Carp (Cyprinus carpio)
About Cyprinus carpio
Carp are a large freshwater fish native to central Asia. Carp are very versatile, and can live in a great variety of habitats including highly degraded areas. Over the past few decades carp have spread across most of south-eastern Australia. They are now the most abundant large freshwater fish in some areas, including most of the Murray-Darling Basin, and are thought to have contributed to the degradation of our natural aquatic ecosystems.
Habitat: Carp are usually found in still or slowly flowing waters at low altitudes, especially in areas where there is abundant aquatic vegetation. They are also found in brackish lower reaches of some rivers and coastal lakes.
They are capable of tolerating a range of environmental conditions. They have a greater tolerance of low oxygen levels, pollutants and turbidity than most native fish, and are often associated with degraded habitats, including stagnant waters.
Changes to water flows, declining water quality and other changes to river habitats over the past few decades have negatively affected many native fish while favouring carp.
Reproduction: Under suitable conditions, carp are highly prolific. They mature early – as early as 1 year for males and 2 years for females – and the females produce large numbers of sticky eggs (up to 1.5 million for a 6kg fish).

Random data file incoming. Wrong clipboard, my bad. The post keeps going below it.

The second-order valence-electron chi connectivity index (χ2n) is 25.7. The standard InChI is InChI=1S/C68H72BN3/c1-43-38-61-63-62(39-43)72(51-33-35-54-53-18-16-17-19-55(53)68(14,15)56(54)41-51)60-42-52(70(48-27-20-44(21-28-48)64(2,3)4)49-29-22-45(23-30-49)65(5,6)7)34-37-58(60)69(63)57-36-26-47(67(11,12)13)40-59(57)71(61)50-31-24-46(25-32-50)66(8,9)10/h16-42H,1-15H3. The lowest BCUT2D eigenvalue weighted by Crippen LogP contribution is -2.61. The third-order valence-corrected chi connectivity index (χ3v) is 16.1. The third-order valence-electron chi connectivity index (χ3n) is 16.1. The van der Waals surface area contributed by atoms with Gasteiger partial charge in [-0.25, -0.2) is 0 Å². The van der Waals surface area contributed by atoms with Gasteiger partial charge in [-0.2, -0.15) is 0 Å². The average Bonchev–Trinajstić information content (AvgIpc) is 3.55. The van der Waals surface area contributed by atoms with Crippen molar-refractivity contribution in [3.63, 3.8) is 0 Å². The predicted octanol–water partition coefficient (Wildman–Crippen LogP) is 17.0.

Carp migrate to and from breeding grounds during the breeding season, sometimes travelling hundreds of kilometres.
Most eggs and larvae die before they reach adulthood, although more may survive if environmental conditions are suitable. Floods seem to provide especially favourable conditions for carp breeding as well as abundant food for juveniles.
Introduced European carp (C. carpio) spawn in vegetated floodplain wetlands following inundation when water temp is > 16 oC. C. carpio recruits can return to the main stream channel if the floodplain wetlands become reconnected after a spawning event but before the drying of the wetland.
This model uses a flow or depth time series along with a user defined overbank threshold to identify floodplain inundation events. Those inundation events provide adult C. carpio with an opportunity to move from main river channels onto floodplains and spawn. The floodplain wetlands are considered to be filled if an inundation event occurs. If the temperature is suitable when the wetland fills (or at some subsequent time when the wetland still has water) then C. carpio are considered to spawn. C.Carpio recruits are considered to be mature enough to return to the main channel after a user defined period from the commencement of spawning (default 30 days). Hence if a floodplain inundation event occurs when conditions are suitable for viable recruits then the model output records each day when recruitment of C.carpio from the wetlands to the main channel is possible.
The purpose of the model is to analyses long times series of modelled flow to determine if the frequency, duration and timing of over bank flows which fill floodplain wetlands allowing C. carpio to spawn and for recruits to subsequently enter the main river channel is increased by proposed water resource development (represented in the modelled flow).
This model, describing floodplain connectivity requirements for C. carpio, has been developed using quantitative information from the literature and expert opinion.